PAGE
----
The problem, Clarke said, is that Homeland Security leaders still "think of risks to our society in terms of things that explode and incidents that have body bags. In the 21st century, as the power blackout of Aug. 14th proved, a great deal of damage to our economy and disruption to our way of life can be done without anything exploding or anybody being killed."
Clarke's insistence that the country pay attention to cybersecurity has made him a polarizing figure in the computer industry and Washington D.C., where he has worked for the last four presidents and advised three of them on intelligence and national security matters.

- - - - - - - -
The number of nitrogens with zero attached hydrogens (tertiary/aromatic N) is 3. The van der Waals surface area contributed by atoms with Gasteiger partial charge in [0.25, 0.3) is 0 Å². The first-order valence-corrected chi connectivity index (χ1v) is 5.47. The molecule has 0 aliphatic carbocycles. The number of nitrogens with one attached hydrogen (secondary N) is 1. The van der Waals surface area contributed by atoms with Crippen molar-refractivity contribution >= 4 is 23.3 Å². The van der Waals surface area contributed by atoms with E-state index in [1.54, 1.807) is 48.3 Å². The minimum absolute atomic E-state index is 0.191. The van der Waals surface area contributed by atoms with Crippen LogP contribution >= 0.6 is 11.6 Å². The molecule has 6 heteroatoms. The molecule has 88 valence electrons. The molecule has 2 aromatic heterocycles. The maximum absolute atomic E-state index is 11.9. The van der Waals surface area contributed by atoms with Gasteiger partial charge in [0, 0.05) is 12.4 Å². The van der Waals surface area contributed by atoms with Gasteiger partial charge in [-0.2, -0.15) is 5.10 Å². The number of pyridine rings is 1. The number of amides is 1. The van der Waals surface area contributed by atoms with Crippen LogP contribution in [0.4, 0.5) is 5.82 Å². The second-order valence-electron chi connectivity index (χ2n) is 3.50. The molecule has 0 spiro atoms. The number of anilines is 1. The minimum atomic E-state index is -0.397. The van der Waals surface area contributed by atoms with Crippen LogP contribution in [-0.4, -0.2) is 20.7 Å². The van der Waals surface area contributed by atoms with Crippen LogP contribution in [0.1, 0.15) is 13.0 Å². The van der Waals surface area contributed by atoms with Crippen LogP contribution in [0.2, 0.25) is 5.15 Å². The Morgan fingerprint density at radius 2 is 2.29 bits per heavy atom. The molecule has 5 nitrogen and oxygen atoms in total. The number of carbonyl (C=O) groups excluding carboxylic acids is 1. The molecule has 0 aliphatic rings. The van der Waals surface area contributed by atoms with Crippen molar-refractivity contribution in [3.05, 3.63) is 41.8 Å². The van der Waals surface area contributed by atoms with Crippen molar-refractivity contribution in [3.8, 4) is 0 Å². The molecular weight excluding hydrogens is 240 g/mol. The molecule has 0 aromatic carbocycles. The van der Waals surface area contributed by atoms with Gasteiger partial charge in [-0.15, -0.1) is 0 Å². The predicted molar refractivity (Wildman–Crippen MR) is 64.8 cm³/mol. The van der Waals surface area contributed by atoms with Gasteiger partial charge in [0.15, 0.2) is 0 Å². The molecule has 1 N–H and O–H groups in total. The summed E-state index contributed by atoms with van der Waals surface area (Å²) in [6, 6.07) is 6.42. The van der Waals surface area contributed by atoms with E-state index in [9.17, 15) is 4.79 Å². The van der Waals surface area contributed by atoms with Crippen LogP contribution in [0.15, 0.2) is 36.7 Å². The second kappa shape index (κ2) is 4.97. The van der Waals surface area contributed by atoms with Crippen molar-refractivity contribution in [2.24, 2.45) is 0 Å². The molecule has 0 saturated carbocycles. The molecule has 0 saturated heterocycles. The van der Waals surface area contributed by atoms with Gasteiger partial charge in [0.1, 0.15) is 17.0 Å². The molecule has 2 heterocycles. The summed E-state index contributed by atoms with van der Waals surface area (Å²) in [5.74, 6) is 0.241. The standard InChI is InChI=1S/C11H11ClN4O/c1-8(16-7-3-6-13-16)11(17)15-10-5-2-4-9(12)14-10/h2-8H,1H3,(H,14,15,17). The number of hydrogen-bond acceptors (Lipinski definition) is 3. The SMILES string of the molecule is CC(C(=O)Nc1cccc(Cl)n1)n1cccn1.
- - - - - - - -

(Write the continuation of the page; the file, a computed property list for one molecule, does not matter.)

He left the White House as Bush's cybersecurity czar in February, to become a consultant. Known for his contempt of bureaucracy and his critique of pre-Sept. 11 intelligence failures, Clarke emerged after 9/11 as the digital Paul Revere, warning that the country's electrical power, finance, telecommunications, transportation, water and especially the Internet are all vulnerable to cyberattack.
In making his case for shoring up the nation's electronic infrastructure, Clarke is getting support from Pittsburgh and specifically, CMU. With Clarke's assistance, CMU computer scientist Roy Maxion sent a letter last year to President Bush warning that "our nation is at grave risk of a cyberattack that could devastate the national psyche and economy more broadly than did" the 9/11 attacks."